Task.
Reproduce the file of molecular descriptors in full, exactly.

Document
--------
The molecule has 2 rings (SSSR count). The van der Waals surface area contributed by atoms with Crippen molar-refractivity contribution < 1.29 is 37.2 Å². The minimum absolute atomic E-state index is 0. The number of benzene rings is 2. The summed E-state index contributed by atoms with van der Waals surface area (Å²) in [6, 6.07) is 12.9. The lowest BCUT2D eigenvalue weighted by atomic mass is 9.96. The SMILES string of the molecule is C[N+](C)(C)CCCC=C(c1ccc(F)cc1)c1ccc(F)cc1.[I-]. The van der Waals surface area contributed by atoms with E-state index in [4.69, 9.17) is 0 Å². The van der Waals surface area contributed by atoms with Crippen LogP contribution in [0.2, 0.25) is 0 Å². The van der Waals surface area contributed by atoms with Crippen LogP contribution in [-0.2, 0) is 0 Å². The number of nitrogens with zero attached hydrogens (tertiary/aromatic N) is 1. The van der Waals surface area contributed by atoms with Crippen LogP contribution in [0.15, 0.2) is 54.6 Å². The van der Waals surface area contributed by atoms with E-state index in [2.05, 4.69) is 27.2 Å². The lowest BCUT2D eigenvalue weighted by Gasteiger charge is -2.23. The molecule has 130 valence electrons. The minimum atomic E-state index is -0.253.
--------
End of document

The molecule has 2 rings (SSSR count). The van der Waals surface area contributed by atoms with Crippen molar-refractivity contribution < 1.29 is 37.2 Å². The minimum absolute atomic E-state index is 0. The number of benzene rings is 2. The summed E-state index contributed by atoms with van der Waals surface area (Å²) in [6, 6.07) is 12.9. The lowest BCUT2D eigenvalue weighted by atomic mass is 9.96. The SMILES string of the molecule is C[N+](C)(C)CCCC=C(c1ccc(F)cc1)c1ccc(F)cc1.[I-]. The van der Waals surface area contributed by atoms with E-state index in [4.69, 9.17) is 0 Å². The van der Waals surface area contributed by atoms with Crippen LogP contribution in [0.2, 0.25) is 0 Å². The van der Waals surface area contributed by atoms with Crippen LogP contribution in [-0.2, 0) is 0 Å². The number of nitrogens with zero attached hydrogens (tertiary/aromatic N) is 1. The van der Waals surface area contributed by atoms with Crippen LogP contribution in [0.15, 0.2) is 54.6 Å². The van der Waals surface area contributed by atoms with E-state index in [2.05, 4.69) is 27.2 Å². The lowest BCUT2D eigenvalue weighted by Gasteiger charge is -2.23. The molecule has 130 valence electrons. The minimum atomic E-state index is -0.253.